They don’t know the way of peace; there’s no justice in their paths. They make their roads crooked; no one who walks in them knows peace. Because of all this, justice is far from us, and righteousness beyond our reach. We expect light, and there is darkness; we await a gleam of light, but walk around in gloom. Isaiah 59:8-9 (CEB)
I read an article the other day from the site State of Formation. This is a dedicated body of up and coming religious leaders from multiple faiths who speak out on issues of ethics and morality. The article I read was entitled: “Tearing Down Christmas Lights: The Reason for the Season.”
In this article, the author discusses the “charades of peace” we have established in our society that mask injustice and oppression. In Chicago, one of those charades of peace was the brightly lit and festively adorned mayoral Christmas tree. Protestors, fed up with the charade, took it upon themselves to remove the lights from the tree. We are living in a time of darkness, they seemed to say. So let’s stop pretending otherwise.
Last month, as another giant Christmas tree was unveiled at the Vatican, Pope Francis addressed the world with these words:
“Christmas is approaching: there will be lights, parties, Christmas trees and Nativity scenes…it is all a charade. The world continues to go to war. The world has not chosen a peaceful path…We should ask for the grace to weep for this world, which does not recognize the path to peace…”
Advent, true advent, is a season of darkness. The people of Jesus’ time were living under the oppressive regime of the Roman empire. Like our world today, the world Jesus came into was violent and unjust. There was economic, racial, and religious disparity. Those who had continued to gain more, while those who had not were continually persecuted. People were judged based on their economic status, their ethnicity, their gender, and their religious beliefs. Very few deigned to reach a helping hand out to the least of these. And, there was no peace.
As in Isaiah’s time, people awaited a gleam of light, but walked around in the gloom.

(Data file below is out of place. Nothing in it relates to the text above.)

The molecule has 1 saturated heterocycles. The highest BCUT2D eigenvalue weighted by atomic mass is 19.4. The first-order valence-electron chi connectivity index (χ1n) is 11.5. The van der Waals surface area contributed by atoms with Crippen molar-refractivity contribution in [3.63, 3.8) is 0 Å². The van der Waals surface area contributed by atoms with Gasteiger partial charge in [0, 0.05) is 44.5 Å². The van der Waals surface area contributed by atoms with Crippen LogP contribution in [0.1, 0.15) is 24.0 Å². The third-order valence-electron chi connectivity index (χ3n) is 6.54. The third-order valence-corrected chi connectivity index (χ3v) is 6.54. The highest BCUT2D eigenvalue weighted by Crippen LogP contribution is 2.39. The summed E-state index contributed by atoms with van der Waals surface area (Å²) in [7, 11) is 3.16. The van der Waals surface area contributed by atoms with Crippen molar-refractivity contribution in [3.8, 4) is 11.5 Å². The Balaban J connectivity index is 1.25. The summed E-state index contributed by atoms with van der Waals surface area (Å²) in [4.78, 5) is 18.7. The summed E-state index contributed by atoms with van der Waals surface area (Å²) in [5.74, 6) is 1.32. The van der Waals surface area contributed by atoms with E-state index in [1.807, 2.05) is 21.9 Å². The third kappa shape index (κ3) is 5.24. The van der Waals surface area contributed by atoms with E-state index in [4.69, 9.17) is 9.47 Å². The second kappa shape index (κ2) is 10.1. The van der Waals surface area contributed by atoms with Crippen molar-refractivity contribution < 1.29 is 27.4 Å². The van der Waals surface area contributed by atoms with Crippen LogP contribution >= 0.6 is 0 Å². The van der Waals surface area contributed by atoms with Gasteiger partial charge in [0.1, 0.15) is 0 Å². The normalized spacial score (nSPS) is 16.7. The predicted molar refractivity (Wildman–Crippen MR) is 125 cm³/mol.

In our culture today, we rush headlong into the Christmas season, willfully choosing to forgo the darkness of Advent. We forget that the true beauty of Christmas comes after time spent in the darkness. How can we appreciate that light if we ignore the darkness into which it sparks?
This Advent season, I would encourage you to spend some time living in the darkness. Look at the world around us–the dark, violent, unjust world that we have created. And remember that it was into this darkness God himself chose to come. The darkness is not where the story ends.
As Jesus followers, we don’t stop in the darkness. Rather, it is our job to carry the light into the darkness. Rather than continuing the charades of peace, we need to expose the true light of love. How do we do this? There are many ways, some simple, others more complex. We expose the light of love when we:
- sit with a friend undergoing cancer treatments
- bring meals to those who are not able to provide for themselves
- speak words of encouragement and support to those who are struggling
- grieve with those who are mourning loss
- donate food, clothing, toys, school supplies, toiletries, etc… to local food pantries, shelters, nursing homes, or children’s hospitals
- visit those members of your community who are hospitalized, in nursing homes, or shut-ins
- coach someone seeking employment through the job-hunting process
- volunteer to tutor a child struggling in school
- give the gift of hope through organizations like Heifer International and the Rainbow Network
- stand in solidarity with those who are protesting acts of discrimination and injustice
- welcome those into our midst who are different from us
- establish cross-cultural relationships
- forgo argumentative language and opt for thoughtful and respectful discussions about important issues of justice
- write notes of encouragement to those working for justice and peace, including law enforcement officers, military personnel, and civic and community activists
- contact Congressional representatives at the state and national levels about important justice issues
- practice kindness
- say thank you and mean it